The best thing about brunch is that you’ll be full for hours so the mess you make in the kitchen will be well worth it. Enjoy your Sunday morning brunch and company!

Disclaimer: brunch is just as awesome completely on your own. If you don’t have any company to share with, no worries – all the more for you to enjoy.

Ten Art Journal Prompts to Improve Your Creativity.

These journal prompts are designed to train your creative ability. Art is a holistic study with several components. Each of these journal prompts isolates one of those components and explores its contributions to creative development.

1) Cut a photo out of a magazine and paste it on one side of your journal. On the other side, replicate the picture. (can be stylised) then, using sharpie or other bold marker, alter the original picture so it better looks like your drawing. This prompt highlights differences between reality and the way you interpret it.

2) String together nonsense words so that they roll perfectly off the tongue. Think ‘incoherent poetry’. Pay attention to syllables and rhyme. This prompt focuses on what language sounds like rather than what it communicates.

3) Dip various objects in paint and lay them across the page. Elastic bands, erasers, paper clips, combs, etc. This prompt experiments with texture and the effect of mixed media.

4) Draw a self portrait (from a mirror or photograph), and then choose a feature on your face. Draw another portrait from a different angle or with a different expression over top of the original that uses the original drawing of that feature. Can be done with animals if you’re not good at drawing people. This prompt highlights angle, pose, and position.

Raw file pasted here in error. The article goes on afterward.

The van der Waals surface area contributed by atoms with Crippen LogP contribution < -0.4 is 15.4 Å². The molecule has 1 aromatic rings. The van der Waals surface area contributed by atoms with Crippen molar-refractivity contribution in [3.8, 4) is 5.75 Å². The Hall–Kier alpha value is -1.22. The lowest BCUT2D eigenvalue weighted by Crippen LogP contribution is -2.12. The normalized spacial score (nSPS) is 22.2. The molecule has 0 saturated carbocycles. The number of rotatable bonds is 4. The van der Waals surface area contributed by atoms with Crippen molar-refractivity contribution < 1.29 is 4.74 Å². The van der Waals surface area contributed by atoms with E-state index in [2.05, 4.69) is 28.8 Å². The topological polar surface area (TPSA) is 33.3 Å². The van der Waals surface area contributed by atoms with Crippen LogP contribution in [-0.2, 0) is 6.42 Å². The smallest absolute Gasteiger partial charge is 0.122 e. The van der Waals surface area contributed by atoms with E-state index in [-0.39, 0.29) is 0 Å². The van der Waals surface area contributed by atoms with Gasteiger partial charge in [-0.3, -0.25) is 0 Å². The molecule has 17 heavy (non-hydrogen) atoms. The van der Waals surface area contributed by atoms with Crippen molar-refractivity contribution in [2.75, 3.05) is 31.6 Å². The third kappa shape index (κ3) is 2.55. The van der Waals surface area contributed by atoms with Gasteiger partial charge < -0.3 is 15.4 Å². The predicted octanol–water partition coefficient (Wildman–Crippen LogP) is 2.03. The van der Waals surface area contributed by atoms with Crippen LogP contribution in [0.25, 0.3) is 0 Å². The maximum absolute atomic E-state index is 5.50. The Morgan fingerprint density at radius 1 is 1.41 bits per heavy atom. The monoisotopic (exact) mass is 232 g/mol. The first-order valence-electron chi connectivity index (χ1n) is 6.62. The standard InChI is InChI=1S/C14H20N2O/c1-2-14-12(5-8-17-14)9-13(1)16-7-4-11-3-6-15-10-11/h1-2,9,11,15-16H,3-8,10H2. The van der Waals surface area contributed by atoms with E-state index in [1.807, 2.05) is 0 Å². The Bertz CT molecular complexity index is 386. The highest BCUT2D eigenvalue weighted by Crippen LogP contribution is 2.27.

5) On black paper, use white pencil or pastel to draw something using only highlights. Paste this into your journal. On the opposite white page, draw the same thing using only shadows. This prompt pays attention to contrast and light source.

6) Create a list of the colours you assign to letters, numbers, musical notes, and people. Draw a few of these things in the colours you’ve listed. This prompt draws connections between how something looks and how something feels.

7) Swipe wet paint across the bottom of the page, turn the book and let the paint drip down the page. When it dries, create an image using the lines created by the drips. For example, the lines could be flower stems, could support words or letters, could be fence posts or tree trunks or telephone poles. This prompt asks you to incorporate an obstacle into your work.

8) Create a drawing using a felt-tip pen. Then, using water and a small paint brush, smear the lines of your drawing so that the shading becomes more like water-color. This prompt transforms the original media and requires pre-planning.

9) Using acrylic, paint something using only vertical lines. All forms in this painting must be suggested only by colour, as no outlines are permitted. This prompt teaches the importance colour when representing a form.

10) Cut words out of an old dictionary and paste them into your journal. Then, devise ways in which those words may be used that are not listed in the dictionary. Verbs are easiest. For example, the word 'stumble’ might be used to describe paper fluttering in the wind, or puffins in flight, despite not being defined in the dictionary that way. Write your new sentences beside the words.

To break in my new journal, I will be doing all of these prompts this week. If you do them, tag them 'artjournalprompts’ and I’ll reblog your work!

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Some mixed media canvases I’ve made in the past two months. (May/June ‘17)
1. “Playing in nature with you and all of my personalities is probably all love is”
2. “Little head slime dog is my god”
3. “Slimy Susan is gonna go for a dip”